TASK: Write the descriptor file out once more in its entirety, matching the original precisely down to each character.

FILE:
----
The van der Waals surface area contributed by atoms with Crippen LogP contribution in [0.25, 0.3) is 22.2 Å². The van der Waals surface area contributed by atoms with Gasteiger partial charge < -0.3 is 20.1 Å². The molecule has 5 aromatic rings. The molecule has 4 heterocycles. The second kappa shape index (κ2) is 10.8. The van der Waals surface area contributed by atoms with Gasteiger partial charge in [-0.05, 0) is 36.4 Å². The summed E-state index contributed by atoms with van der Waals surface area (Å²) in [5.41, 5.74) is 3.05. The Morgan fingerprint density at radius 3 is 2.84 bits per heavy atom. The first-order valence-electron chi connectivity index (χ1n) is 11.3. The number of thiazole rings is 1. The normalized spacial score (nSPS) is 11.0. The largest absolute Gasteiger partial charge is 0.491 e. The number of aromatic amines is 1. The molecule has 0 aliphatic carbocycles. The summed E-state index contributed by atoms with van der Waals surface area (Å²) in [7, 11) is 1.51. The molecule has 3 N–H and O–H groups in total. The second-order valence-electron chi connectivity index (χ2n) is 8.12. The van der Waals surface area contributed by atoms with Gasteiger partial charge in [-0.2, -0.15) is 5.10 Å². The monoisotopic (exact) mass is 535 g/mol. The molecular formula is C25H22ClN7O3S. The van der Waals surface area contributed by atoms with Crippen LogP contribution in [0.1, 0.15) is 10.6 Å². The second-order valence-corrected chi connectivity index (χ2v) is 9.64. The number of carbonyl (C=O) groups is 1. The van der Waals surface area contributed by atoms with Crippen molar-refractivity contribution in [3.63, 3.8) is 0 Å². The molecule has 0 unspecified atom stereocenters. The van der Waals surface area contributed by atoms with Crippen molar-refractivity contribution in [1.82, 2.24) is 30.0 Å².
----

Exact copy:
The van der Waals surface area contributed by atoms with Crippen LogP contribution in [0.25, 0.3) is 22.2 Å². The van der Waals surface area contributed by atoms with Gasteiger partial charge < -0.3 is 20.1 Å². The molecule has 5 aromatic rings. The molecule has 4 heterocycles. The second kappa shape index (κ2) is 10.8. The van der Waals surface area contributed by atoms with Gasteiger partial charge in [-0.05, 0) is 36.4 Å². The summed E-state index contributed by atoms with van der Waals surface area (Å²) in [5.41, 5.74) is 3.05. The Morgan fingerprint density at radius 3 is 2.84 bits per heavy atom. The first-order valence-electron chi connectivity index (χ1n) is 11.3. The number of thiazole rings is 1. The normalized spacial score (nSPS) is 11.0. The largest absolute Gasteiger partial charge is 0.491 e. The number of aromatic amines is 1. The molecule has 0 aliphatic carbocycles. The summed E-state index contributed by atoms with van der Waals surface area (Å²) in [7, 11) is 1.51. The molecule has 3 N–H and O–H groups in total. The second-order valence-electron chi connectivity index (χ2n) is 8.12. The van der Waals surface area contributed by atoms with Gasteiger partial charge in [-0.2, -0.15) is 5.10 Å². The monoisotopic (exact) mass is 535 g/mol. The molecular formula is C25H22ClN7O3S. The van der Waals surface area contributed by atoms with Crippen LogP contribution in [0.1, 0.15) is 10.6 Å². The second-order valence-corrected chi connectivity index (χ2v) is 9.64. The number of carbonyl (C=O) groups is 1. The van der Waals surface area contributed by atoms with Crippen molar-refractivity contribution in [3.63, 3.8) is 0 Å². The molecule has 0 unspecified atom stereocenters. The van der Waals surface area contributed by atoms with Crippen molar-refractivity contribution in [1.82, 2.24) is 30.0 Å².